Jack and I went out to dinner the other night. It was our first time dining in this particular restaurant. I had heard that it was a bit swanky, especially considering it was originally a dive bar that drew occasional national musical acts and was frequented by piss-drunk students and locals for 30+ years.
As I walked through the front door, I was immediately struck by the beautiful décor. It was elegantly lit and handsomely appointed. The bar was very sophisticated; a far cry from the sticky, beer mung-covered floors it boasted in the 80s. As the hostess guided me to the table (Jack was parking the car), I noticed that, rather than a ball game, the massive flat-screen television over the bar displayed a black-and-white classic movie (muted, with closed captioning, of course).
I felt the annoyance creeping in and could already tell that I was not going to enjoy the evening as much as I had hoped.
As I perused the menu, I felt my eyes begin to roll into my head.
Side Note: Back when I worked in the corporate world, a constant ‘needs improvement’ theme in my annual performance appraisals was my ‘non-verbal communication’. That was their PC way of telling me I needed to stop rolling my eyes when confronted with idiotic initiatives. It always took a Herculean effort on my part not to roll my eyes during that part of the review, though the irony would have been deliciously rich.
Back to the restaurant…
I’m pretty sure it was ‘haricot vert’ that sent me over the edge. That, and the fact that when I asked the waiter – an Asian guy named Sherman (that has to be a first) – to describe the Compilation of Summer Veggies, he used the word ‘dynamic’ and the phrase ‘gives the chef a chance to flex his culinary muscles’. Twice each.
I’m not sure when restaurants got so full of themselves, but it really needs to stop. I think it started with various types of ‘reduction’ appearing on menus. I let that slide because I kind of understood what it meant. Then ‘demiglace’ joined the party and it went straight downhill from there. Before I knew it, I was seeing words I couldn’t begin to understand – gremolata, escabicha, confit, anglaise – the list goes on and on, and my blood boils a little more rapidly every time I see a new one.
I’m a simple girl with simple culinary needs. All I want is a menu I can understand, yummy food and a friendly person to bring it to me. The last thing I need or want is to go to a restaurant and pay a fortune to feel like stupid white trash. If I wanted to feel like stupid white trash, I’d go to a carnival or stay at home and watch professional wrestling.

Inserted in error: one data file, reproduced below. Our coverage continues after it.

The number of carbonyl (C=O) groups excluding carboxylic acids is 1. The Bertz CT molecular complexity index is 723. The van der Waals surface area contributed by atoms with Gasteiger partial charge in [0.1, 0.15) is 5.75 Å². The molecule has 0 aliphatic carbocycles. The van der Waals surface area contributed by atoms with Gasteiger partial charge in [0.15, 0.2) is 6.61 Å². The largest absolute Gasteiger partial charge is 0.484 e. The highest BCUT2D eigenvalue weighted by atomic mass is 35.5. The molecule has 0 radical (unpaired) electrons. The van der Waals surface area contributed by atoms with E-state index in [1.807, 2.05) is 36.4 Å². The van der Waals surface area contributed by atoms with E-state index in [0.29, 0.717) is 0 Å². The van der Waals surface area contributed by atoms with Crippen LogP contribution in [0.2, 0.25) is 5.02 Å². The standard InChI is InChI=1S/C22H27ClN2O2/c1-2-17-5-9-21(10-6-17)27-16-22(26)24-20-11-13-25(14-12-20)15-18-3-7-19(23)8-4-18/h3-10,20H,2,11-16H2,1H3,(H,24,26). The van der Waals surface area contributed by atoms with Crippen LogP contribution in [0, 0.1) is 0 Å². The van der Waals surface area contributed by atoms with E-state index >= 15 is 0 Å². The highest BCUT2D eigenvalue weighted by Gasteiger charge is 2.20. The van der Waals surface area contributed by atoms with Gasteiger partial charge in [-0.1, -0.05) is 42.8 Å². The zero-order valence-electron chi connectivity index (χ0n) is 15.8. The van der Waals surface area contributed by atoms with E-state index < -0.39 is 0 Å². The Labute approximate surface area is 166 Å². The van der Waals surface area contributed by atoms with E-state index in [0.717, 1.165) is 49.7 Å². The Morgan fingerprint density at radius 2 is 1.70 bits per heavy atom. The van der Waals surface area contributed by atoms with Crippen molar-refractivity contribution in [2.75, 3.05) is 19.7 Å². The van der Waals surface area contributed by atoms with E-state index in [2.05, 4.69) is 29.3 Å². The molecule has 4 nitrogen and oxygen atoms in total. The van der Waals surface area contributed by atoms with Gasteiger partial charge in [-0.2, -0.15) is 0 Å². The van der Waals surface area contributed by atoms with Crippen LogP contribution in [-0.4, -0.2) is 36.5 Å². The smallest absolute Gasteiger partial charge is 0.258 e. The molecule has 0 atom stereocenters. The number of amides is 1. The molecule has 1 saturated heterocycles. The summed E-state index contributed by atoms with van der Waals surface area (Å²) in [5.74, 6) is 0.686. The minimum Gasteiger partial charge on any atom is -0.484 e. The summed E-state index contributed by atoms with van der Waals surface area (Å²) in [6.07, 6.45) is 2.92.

Lettuce is now ‘mixed field greens’, by the way. In my world, field greens are weeds. In my mother’s world, they’re dinner. When my sister and I were little, we’d pile into the car to visit my aunt and uncle in Rising Sun, Maryland. Most of the drive was lined with fields. On the way home, it was not unusual for my mother to suddenly point out the window and yell ‘broccoli rabe!’. My father would instinctively jerk the wheel to the right and pull over, and we’d all watch her run into the field and gather as many of the weeds field greens as she could carry. My sister and I would slump down as far as we could in the backseat, mortified.
Unfortunately, my mother’s weed obsession wasn’t limited to the fields of Rising Sun. She did the same sort of thing at home. While other families were spreading Scott’s weed killer on their yards, my mother was out in our yard, bowl in hand, digging up dandelions for salads. At the time, it was beyond humiliating. I would pace around the kitchen, peeking out the window, desperately hoping my friends and neighbors weren’t outside to witness her insanity. I would have given anything for a simple head of iceberg lettuce slathered in French dressing during those years. It turns out she was way ahead of her time. Years ago, her craziness was finally legitimized by the food industry when broccoli rabe and dandelion salad became regulars on the menus of finer restaurants. Be that as it may, I still get humiliation chills every time I spot them on a menu.
Here’s hoping the restaurant industry’s pretentious phase is quickly replaced by a more rustic, peasant-like trend with menus riddled with easy-t0-pronounce words like ‘sauce’ and ‘gravy’. In the meantime, I’m going to run to McDonalds. I have a hankering for some delicious pommes frites.